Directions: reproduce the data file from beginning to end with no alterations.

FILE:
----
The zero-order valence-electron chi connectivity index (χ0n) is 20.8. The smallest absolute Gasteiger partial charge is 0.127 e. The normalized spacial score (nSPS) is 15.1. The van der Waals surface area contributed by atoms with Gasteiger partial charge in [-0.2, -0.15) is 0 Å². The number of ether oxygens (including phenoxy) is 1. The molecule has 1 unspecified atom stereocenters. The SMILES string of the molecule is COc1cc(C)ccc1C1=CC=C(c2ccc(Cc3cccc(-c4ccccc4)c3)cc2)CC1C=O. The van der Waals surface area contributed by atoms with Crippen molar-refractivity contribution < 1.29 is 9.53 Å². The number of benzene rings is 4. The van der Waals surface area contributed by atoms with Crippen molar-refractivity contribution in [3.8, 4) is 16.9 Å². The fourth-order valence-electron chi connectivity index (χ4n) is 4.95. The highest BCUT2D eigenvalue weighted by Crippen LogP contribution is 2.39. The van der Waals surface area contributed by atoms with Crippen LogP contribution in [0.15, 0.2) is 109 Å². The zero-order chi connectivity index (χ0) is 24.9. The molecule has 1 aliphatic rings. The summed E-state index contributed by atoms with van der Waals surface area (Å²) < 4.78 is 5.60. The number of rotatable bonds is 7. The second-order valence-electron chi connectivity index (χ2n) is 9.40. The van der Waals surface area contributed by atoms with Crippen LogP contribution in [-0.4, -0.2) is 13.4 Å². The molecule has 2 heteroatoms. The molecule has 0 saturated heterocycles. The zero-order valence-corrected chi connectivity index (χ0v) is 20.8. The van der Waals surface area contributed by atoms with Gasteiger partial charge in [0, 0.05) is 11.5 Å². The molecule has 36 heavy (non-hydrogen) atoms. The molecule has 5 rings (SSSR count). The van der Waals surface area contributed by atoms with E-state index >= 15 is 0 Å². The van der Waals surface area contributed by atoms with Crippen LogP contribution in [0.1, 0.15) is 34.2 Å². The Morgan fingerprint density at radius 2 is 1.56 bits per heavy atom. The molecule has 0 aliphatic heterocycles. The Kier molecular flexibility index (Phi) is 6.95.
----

The zero-order valence-electron chi connectivity index (χ0n) is 20.8. The smallest absolute Gasteiger partial charge is 0.127 e. The normalized spacial score (nSPS) is 15.1. The van der Waals surface area contributed by atoms with Gasteiger partial charge in [-0.2, -0.15) is 0 Å². The number of ether oxygens (including phenoxy) is 1. The molecule has 1 unspecified atom stereocenters. The SMILES string of the molecule is COc1cc(C)ccc1C1=CC=C(c2ccc(Cc3cccc(-c4ccccc4)c3)cc2)CC1C=O. The van der Waals surface area contributed by atoms with Crippen molar-refractivity contribution < 1.29 is 9.53 Å². The number of benzene rings is 4. The van der Waals surface area contributed by atoms with Crippen molar-refractivity contribution in [3.8, 4) is 16.9 Å². The fourth-order valence-electron chi connectivity index (χ4n) is 4.95. The highest BCUT2D eigenvalue weighted by Crippen LogP contribution is 2.39. The van der Waals surface area contributed by atoms with Crippen LogP contribution in [0.15, 0.2) is 109 Å². The zero-order chi connectivity index (χ0) is 24.9. The molecule has 1 aliphatic rings. The summed E-state index contributed by atoms with van der Waals surface area (Å²) < 4.78 is 5.60. The number of rotatable bonds is 7. The second-order valence-electron chi connectivity index (χ2n) is 9.40. The van der Waals surface area contributed by atoms with Crippen LogP contribution in [-0.4, -0.2) is 13.4 Å². The molecule has 2 heteroatoms. The molecule has 0 saturated heterocycles. The zero-order valence-corrected chi connectivity index (χ0v) is 20.8. The van der Waals surface area contributed by atoms with Gasteiger partial charge in [0, 0.05) is 11.5 Å². The molecule has 36 heavy (non-hydrogen) atoms. The molecule has 5 rings (SSSR count). The van der Waals surface area contributed by atoms with E-state index >= 15 is 0 Å². The van der Waals surface area contributed by atoms with Crippen LogP contribution in [0.1, 0.15) is 34.2 Å². The Morgan fingerprint density at radius 2 is 1.56 bits per heavy atom. The molecule has 0 aliphatic heterocycles. The Kier molecular flexibility index (Phi) is 6.95.